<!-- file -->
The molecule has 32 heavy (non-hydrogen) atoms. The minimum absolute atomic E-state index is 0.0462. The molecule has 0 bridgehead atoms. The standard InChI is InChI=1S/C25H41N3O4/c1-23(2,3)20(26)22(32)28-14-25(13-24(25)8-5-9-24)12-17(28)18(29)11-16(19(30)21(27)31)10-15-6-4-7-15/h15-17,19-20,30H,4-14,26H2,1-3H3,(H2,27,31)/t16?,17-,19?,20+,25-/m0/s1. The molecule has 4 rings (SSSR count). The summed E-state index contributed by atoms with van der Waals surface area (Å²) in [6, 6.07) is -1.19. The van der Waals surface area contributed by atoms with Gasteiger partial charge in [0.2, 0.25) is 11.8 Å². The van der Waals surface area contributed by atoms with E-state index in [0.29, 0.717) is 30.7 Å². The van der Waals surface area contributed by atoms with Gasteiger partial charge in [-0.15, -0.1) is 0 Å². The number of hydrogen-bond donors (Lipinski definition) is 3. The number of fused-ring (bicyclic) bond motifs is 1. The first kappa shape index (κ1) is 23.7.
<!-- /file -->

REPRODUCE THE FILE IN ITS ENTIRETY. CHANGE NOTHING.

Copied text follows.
The molecule has 32 heavy (non-hydrogen) atoms. The minimum absolute atomic E-state index is 0.0462. The molecule has 0 bridgehead atoms. The standard InChI is InChI=1S/C25H41N3O4/c1-23(2,3)20(26)22(32)28-14-25(13-24(25)8-5-9-24)12-17(28)18(29)11-16(19(30)21(27)31)10-15-6-4-7-15/h15-17,19-20,30H,4-14,26H2,1-3H3,(H2,27,31)/t16?,17-,19?,20+,25-/m0/s1. The molecule has 4 rings (SSSR count). The summed E-state index contributed by atoms with van der Waals surface area (Å²) in [6, 6.07) is -1.19. The van der Waals surface area contributed by atoms with Gasteiger partial charge in [0.2, 0.25) is 11.8 Å². The van der Waals surface area contributed by atoms with E-state index in [0.29, 0.717) is 30.7 Å². The van der Waals surface area contributed by atoms with Gasteiger partial charge in [-0.15, -0.1) is 0 Å². The number of hydrogen-bond donors (Lipinski definition) is 3. The number of fused-ring (bicyclic) bond motifs is 1. The first kappa shape index (κ1) is 23.7.